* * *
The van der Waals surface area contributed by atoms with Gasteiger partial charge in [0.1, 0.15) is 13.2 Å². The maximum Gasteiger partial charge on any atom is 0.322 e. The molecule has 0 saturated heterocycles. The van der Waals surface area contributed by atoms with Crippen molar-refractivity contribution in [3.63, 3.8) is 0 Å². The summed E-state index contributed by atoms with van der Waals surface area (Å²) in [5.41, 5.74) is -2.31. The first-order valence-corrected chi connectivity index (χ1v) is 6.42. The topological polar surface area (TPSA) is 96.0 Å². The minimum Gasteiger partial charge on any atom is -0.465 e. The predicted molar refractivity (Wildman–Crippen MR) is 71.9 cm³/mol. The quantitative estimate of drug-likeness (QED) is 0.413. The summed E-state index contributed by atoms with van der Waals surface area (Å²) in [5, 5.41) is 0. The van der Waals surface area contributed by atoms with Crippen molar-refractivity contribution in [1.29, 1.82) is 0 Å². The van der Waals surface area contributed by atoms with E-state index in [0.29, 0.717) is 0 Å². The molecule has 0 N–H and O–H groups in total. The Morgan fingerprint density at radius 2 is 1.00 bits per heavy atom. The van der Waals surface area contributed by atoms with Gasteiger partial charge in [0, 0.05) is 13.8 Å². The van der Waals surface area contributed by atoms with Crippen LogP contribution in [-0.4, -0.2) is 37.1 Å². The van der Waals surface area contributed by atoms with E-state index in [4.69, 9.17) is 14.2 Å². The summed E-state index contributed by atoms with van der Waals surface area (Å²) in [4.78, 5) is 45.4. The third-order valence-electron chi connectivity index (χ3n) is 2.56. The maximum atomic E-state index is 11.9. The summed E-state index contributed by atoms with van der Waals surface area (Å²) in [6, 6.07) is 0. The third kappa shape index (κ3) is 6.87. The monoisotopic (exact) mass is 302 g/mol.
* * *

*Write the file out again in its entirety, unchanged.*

The van der Waals surface area contributed by atoms with Gasteiger partial charge in [0.1, 0.15) is 13.2 Å². The maximum Gasteiger partial charge on any atom is 0.322 e. The molecule has 0 saturated heterocycles. The van der Waals surface area contributed by atoms with Crippen molar-refractivity contribution in [3.63, 3.8) is 0 Å². The summed E-state index contributed by atoms with van der Waals surface area (Å²) in [5.41, 5.74) is -2.31. The first-order valence-corrected chi connectivity index (χ1v) is 6.42. The topological polar surface area (TPSA) is 96.0 Å². The minimum Gasteiger partial charge on any atom is -0.465 e. The predicted molar refractivity (Wildman–Crippen MR) is 71.9 cm³/mol. The quantitative estimate of drug-likeness (QED) is 0.413. The summed E-state index contributed by atoms with van der Waals surface area (Å²) in [5, 5.41) is 0. The van der Waals surface area contributed by atoms with Crippen molar-refractivity contribution in [1.29, 1.82) is 0 Å². The van der Waals surface area contributed by atoms with E-state index in [0.29, 0.717) is 0 Å². The molecule has 0 N–H and O–H groups in total. The Morgan fingerprint density at radius 2 is 1.00 bits per heavy atom. The van der Waals surface area contributed by atoms with Gasteiger partial charge in [0, 0.05) is 13.8 Å². The van der Waals surface area contributed by atoms with Crippen LogP contribution in [-0.4, -0.2) is 37.1 Å². The van der Waals surface area contributed by atoms with E-state index in [4.69, 9.17) is 14.2 Å². The summed E-state index contributed by atoms with van der Waals surface area (Å²) in [4.78, 5) is 45.4. The third-order valence-electron chi connectivity index (χ3n) is 2.56. The maximum atomic E-state index is 11.9. The summed E-state index contributed by atoms with van der Waals surface area (Å²) in [6, 6.07) is 0. The third kappa shape index (κ3) is 6.87. The monoisotopic (exact) mass is 302 g/mol.